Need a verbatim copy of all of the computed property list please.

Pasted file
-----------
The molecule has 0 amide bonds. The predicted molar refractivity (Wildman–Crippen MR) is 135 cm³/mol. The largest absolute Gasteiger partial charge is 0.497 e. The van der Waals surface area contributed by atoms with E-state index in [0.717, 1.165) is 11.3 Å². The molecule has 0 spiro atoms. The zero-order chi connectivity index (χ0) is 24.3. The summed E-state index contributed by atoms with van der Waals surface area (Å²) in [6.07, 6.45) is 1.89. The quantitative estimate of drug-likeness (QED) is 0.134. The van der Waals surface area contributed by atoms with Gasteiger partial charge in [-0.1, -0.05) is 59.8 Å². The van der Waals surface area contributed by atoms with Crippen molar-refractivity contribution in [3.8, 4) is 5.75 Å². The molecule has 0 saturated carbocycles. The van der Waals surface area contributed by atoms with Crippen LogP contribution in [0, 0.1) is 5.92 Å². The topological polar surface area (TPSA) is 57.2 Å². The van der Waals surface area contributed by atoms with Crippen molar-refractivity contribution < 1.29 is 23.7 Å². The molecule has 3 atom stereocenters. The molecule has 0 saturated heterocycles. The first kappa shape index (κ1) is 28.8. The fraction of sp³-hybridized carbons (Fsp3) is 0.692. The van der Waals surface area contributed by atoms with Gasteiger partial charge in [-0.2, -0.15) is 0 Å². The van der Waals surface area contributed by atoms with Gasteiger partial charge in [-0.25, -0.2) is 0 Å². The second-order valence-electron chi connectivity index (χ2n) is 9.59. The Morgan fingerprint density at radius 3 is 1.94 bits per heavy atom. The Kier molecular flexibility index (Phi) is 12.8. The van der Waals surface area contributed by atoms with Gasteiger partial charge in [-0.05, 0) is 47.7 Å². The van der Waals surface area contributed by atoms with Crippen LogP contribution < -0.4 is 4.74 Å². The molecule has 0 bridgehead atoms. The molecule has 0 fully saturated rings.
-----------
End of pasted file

The molecule has 0 amide bonds. The predicted molar refractivity (Wildman–Crippen MR) is 135 cm³/mol. The largest absolute Gasteiger partial charge is 0.497 e. The van der Waals surface area contributed by atoms with E-state index in [0.717, 1.165) is 11.3 Å². The molecule has 0 spiro atoms. The zero-order chi connectivity index (χ0) is 24.3. The summed E-state index contributed by atoms with van der Waals surface area (Å²) in [6.07, 6.45) is 1.89. The quantitative estimate of drug-likeness (QED) is 0.134. The van der Waals surface area contributed by atoms with Gasteiger partial charge in [-0.1, -0.05) is 59.8 Å². The van der Waals surface area contributed by atoms with Crippen molar-refractivity contribution in [3.8, 4) is 5.75 Å². The molecule has 0 saturated carbocycles. The van der Waals surface area contributed by atoms with Crippen LogP contribution in [0, 0.1) is 5.92 Å². The topological polar surface area (TPSA) is 57.2 Å². The van der Waals surface area contributed by atoms with Crippen molar-refractivity contribution < 1.29 is 23.7 Å². The molecule has 3 atom stereocenters. The molecule has 0 saturated heterocycles. The first kappa shape index (κ1) is 28.8. The fraction of sp³-hybridized carbons (Fsp3) is 0.692. The van der Waals surface area contributed by atoms with Gasteiger partial charge in [-0.2, -0.15) is 0 Å². The van der Waals surface area contributed by atoms with Gasteiger partial charge in [-0.25, -0.2) is 0 Å². The second-order valence-electron chi connectivity index (χ2n) is 9.59. The Morgan fingerprint density at radius 3 is 1.94 bits per heavy atom. The Kier molecular flexibility index (Phi) is 12.8. The van der Waals surface area contributed by atoms with Gasteiger partial charge in [-0.05, 0) is 47.7 Å². The van der Waals surface area contributed by atoms with Crippen LogP contribution < -0.4 is 4.74 Å². The molecule has 0 bridgehead atoms. The molecule has 0 fully saturated rings.